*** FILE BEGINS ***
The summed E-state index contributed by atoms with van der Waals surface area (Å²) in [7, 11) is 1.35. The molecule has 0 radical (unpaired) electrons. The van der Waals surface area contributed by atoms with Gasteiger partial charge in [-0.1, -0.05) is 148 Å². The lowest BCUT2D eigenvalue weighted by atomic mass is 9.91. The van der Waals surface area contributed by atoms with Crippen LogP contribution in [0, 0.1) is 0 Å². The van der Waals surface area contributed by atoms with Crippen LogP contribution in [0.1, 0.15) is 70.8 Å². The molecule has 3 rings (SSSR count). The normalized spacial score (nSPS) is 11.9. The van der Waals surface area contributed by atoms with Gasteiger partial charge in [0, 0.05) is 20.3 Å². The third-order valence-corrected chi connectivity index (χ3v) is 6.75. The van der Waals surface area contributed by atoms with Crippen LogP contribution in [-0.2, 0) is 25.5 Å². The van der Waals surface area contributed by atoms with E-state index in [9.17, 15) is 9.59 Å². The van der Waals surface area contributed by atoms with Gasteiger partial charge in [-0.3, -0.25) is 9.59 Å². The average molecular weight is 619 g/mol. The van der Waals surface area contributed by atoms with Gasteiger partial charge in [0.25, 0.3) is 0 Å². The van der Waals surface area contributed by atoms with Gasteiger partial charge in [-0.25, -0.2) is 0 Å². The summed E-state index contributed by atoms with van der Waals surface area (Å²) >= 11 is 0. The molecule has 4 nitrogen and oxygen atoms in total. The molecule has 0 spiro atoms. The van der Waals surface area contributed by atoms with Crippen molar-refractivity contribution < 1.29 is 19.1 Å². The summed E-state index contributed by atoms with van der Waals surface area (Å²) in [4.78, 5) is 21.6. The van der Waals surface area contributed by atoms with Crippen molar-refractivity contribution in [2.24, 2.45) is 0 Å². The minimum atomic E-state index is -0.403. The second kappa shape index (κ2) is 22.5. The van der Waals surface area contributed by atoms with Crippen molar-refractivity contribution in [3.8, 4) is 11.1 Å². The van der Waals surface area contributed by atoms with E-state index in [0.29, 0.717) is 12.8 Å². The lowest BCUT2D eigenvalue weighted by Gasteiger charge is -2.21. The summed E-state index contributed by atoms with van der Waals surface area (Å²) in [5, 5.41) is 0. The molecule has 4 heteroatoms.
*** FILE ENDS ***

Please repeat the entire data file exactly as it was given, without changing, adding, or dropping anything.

The summed E-state index contributed by atoms with van der Waals surface area (Å²) in [7, 11) is 1.35. The molecule has 0 radical (unpaired) electrons. The van der Waals surface area contributed by atoms with Gasteiger partial charge in [-0.1, -0.05) is 148 Å². The lowest BCUT2D eigenvalue weighted by atomic mass is 9.91. The van der Waals surface area contributed by atoms with Crippen LogP contribution in [0, 0.1) is 0 Å². The van der Waals surface area contributed by atoms with Crippen LogP contribution in [0.1, 0.15) is 70.8 Å². The molecule has 3 rings (SSSR count). The normalized spacial score (nSPS) is 11.9. The van der Waals surface area contributed by atoms with Gasteiger partial charge in [0, 0.05) is 20.3 Å². The third-order valence-corrected chi connectivity index (χ3v) is 6.75. The van der Waals surface area contributed by atoms with Crippen LogP contribution in [-0.2, 0) is 25.5 Å². The van der Waals surface area contributed by atoms with E-state index in [9.17, 15) is 9.59 Å². The van der Waals surface area contributed by atoms with Gasteiger partial charge in [-0.3, -0.25) is 9.59 Å². The average molecular weight is 619 g/mol. The van der Waals surface area contributed by atoms with Gasteiger partial charge in [0.25, 0.3) is 0 Å². The van der Waals surface area contributed by atoms with Gasteiger partial charge in [-0.25, -0.2) is 0 Å². The summed E-state index contributed by atoms with van der Waals surface area (Å²) >= 11 is 0. The molecule has 4 nitrogen and oxygen atoms in total. The molecule has 0 spiro atoms. The van der Waals surface area contributed by atoms with Crippen molar-refractivity contribution < 1.29 is 19.1 Å². The summed E-state index contributed by atoms with van der Waals surface area (Å²) in [4.78, 5) is 21.6. The van der Waals surface area contributed by atoms with Crippen molar-refractivity contribution in [2.24, 2.45) is 0 Å². The minimum atomic E-state index is -0.403. The second kappa shape index (κ2) is 22.5. The van der Waals surface area contributed by atoms with Crippen molar-refractivity contribution in [3.8, 4) is 11.1 Å². The van der Waals surface area contributed by atoms with E-state index in [0.29, 0.717) is 12.8 Å². The lowest BCUT2D eigenvalue weighted by Gasteiger charge is -2.21. The summed E-state index contributed by atoms with van der Waals surface area (Å²) in [5, 5.41) is 0. The molecule has 4 heteroatoms.